REASONS TO GO: Gorgeous cinematography. Nice performance by Clark.

REASONS TO STAY: Takes awhile to get going. Bullying scenes may be disturbing to watch for those with similar life experiences.

FAMILY VALUES:  Some foul language and some acts of violence.

TRIVIAL PURSUIT: Andrew Wilson is the older brother of Luke and Owen Wilson.

CRITICAL MASS: As of 4/8/14: Rotten Tomatoes: no score yet. Metacritic: no score yet.

COMPARISON SHOPPING: Flicka

FINAL RATING: 6.5/10

NEXT: Forev

Appaloosa


Appaloosa

Viggo Mortensen and Ed Harris discuss the finer points of Western living.

(New Line) Ed Harris, Viggo Mortensen, Renee Zellweger, Jeremy Irons, Lance Henricksen, Timothy Spall, James Gammon, Adam Nelson. Directed by Ed Harris

Without law and order, all would be chaos. But who writes the laws and who maintains the order? When the two are one and the same, is it justice or vengeance?

The town of Appaloosa in New Mexico Territory circa 1882 is living without either. The local sheriff and his deputies all disappeared on a routine trip to a local ranch, run by the ruthless Bragg (Irons). In desperation, the town fathers (Spall and Gammon) hire a notorious gunslinger, Virgil Cole (Harris) and his right-hand man Everett Hitch (Mortensen) to become town marshal and protect the town from the increasingly egregious offenses of Bragg’s thugs.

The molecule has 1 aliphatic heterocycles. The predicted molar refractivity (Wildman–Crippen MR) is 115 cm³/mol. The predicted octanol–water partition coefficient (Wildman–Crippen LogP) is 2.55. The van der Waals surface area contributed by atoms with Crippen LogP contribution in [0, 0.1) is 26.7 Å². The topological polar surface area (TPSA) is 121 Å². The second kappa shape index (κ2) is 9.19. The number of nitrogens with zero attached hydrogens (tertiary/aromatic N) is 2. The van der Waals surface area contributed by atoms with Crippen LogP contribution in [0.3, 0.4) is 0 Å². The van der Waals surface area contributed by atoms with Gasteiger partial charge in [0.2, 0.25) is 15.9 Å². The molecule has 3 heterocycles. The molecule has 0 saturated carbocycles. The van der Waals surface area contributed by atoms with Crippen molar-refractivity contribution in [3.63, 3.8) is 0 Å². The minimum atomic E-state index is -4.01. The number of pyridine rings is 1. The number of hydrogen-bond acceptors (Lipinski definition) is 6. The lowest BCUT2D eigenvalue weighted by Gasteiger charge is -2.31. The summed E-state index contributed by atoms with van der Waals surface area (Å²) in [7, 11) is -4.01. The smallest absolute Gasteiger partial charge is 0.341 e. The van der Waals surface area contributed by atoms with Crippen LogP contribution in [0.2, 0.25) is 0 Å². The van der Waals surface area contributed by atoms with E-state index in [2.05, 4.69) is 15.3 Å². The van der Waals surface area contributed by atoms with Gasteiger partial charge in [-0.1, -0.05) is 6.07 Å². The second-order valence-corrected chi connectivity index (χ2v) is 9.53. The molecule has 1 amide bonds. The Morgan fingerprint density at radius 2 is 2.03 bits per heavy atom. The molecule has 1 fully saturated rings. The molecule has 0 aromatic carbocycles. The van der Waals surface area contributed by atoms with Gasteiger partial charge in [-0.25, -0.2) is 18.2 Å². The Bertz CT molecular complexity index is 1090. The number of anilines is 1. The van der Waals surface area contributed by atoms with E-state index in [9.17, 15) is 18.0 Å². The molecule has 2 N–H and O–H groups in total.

Cole and Hitch make a mark right away when they have a run-in with several of Bragg’s men in the local saloon. When asked to desist from urinating on the bar, they refuse. When told they were under arrest, they guffaw. When told that if they resist arrest or be shot, they resist. When they’re shot, they die.

Bragg is, to say the least, displeased and a wary standoff exists between the vile rancher and the deadeye lawmen. Into this mix comes a young ranch hand who witnessed Bragg murdering the previous marshal in cold blood and is willing to testify. A more devastating development comes in on the stagecoach, Miss Allison French (Zellweger), a widow of limited means and resources who is neither a schoolmarm or a lady of the evening. Instead, she plays piano – and not very well. However, she knows how to use her considerable charms to her own advantage and has the unerring instincts of a survivor. A showdown is inevitable, and the world of Appaloosa will never be the same afterwards.